By DAN MACINTOSH
The English Beat featuring Dave Wakeling is back with its fourth album, and first full-length since 1982, called Here We Go Love. Over such a long time span many lesser bands have released multiple forgettable albums. Yet, front man Wakeling remained sonically mum.
Sure, Wakeling and Ranking Roger (who has his own separate version of The Beat going simultaneously) joined together as General Public right after The English Beat’s demise, but that offshoot just wasn’t as good as the original English Beat. The English Beat’s perfect mixture of reggae, ska and classic soul brought out the best in Wakeling’s singing and songwriting, whereas General Public came off – as Elvis Costello might put it – as “A fine idea at the time/Now it’s a brilliant mistake.”
Wakeling’s New and Noteworthy Songs
All the while, though, Wakeling continued to tour playing favorite old The English Beat songs. Thankfully, with Here We Go Love, Wakeling now has some new, worthy songs to add to setlists.
One thing that’s changed in the over 30 years since Wakeling first mixed political commentary into his band’s sounds, is today’s newfound openness to salty language in lyrics. The album’s title track, which sounds to be a rant about Donald Trump (or those just like him) is filled with multiple f-bombs, for instance.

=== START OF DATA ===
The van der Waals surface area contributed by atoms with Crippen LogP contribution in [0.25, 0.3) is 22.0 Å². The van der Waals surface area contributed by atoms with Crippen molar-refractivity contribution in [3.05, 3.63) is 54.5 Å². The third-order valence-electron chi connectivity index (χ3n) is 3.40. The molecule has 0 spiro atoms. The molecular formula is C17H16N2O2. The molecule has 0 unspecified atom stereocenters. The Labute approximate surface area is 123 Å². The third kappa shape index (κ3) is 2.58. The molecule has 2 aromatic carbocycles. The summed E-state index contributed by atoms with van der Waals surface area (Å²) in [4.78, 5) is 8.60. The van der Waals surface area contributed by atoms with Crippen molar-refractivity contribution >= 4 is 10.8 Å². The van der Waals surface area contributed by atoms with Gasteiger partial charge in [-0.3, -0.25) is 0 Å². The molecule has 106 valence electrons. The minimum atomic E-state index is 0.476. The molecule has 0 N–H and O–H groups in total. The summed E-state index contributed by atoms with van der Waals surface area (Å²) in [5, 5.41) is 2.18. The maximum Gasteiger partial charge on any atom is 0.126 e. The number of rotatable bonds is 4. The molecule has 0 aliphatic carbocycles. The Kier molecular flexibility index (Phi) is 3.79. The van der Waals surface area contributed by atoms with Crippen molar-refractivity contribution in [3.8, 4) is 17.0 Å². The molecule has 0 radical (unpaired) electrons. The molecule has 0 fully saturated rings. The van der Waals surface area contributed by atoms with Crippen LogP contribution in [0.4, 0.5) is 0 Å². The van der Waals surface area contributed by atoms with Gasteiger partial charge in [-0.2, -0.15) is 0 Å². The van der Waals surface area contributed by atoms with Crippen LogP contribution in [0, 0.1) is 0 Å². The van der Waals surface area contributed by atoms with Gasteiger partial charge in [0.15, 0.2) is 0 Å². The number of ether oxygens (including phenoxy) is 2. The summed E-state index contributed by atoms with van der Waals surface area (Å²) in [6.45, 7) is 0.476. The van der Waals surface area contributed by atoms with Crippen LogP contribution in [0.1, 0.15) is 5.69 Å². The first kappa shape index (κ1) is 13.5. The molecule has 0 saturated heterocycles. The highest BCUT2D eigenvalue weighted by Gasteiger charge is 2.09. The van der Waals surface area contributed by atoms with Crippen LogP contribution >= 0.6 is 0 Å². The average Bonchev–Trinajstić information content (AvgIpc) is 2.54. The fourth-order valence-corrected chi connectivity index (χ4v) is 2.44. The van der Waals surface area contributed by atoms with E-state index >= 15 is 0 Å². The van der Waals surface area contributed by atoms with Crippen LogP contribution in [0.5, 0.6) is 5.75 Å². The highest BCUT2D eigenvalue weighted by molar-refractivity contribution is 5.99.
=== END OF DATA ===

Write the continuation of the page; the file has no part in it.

Musically, this album is mostly filled with loud, fast — or both loud and fast — tunes. These range from the brass-infused soul of “How Can You Stand There?,” to the straight-out reggae driving “Redemption Time” to guitar rock of “You’re Stuck.”
Songwriter Wakeling and ‘Save It For Later’
Wakeling, who created one of pop’s most memorable melodies with The English Beat’s “Save It for Later,” proves himself again with the quietly beautiful “Never Die,” which is sweetly sad with its lovely string section. “Never Die” is a rare instance of sonic melancholy, though, as Here We Go Love is – despite the times – a surprisingly consistently happy full-length. It’s as though Wakeling had been some kind of caged animal, just waiting for the chance to spring new music on all of us. And he doesn’t waste the chance.
Joy Comes to Mine with ‘Here We Go Love’
Here We Go Love is an album where the descriptor ‘joy’ comes to mind again and again. Maybe Wakeling has taken a page out of Bryan Ferry’s lyrical playbook. “Dance away the heartache/Dance away the tears.” These are dark days, it’s true. However, music is an undeniable source of joy – sometimes never more so than during tough times.
The English Beat could have easily rested on its laurels, and just rode the ’80s nostalgia circuit for that easy money. They couldn’t and shouldn’t, though. Here We Go Love offers solid proof of Wakeling’s undiminished songwriting skills. Here we go, yes, but let’s not stop for so long again.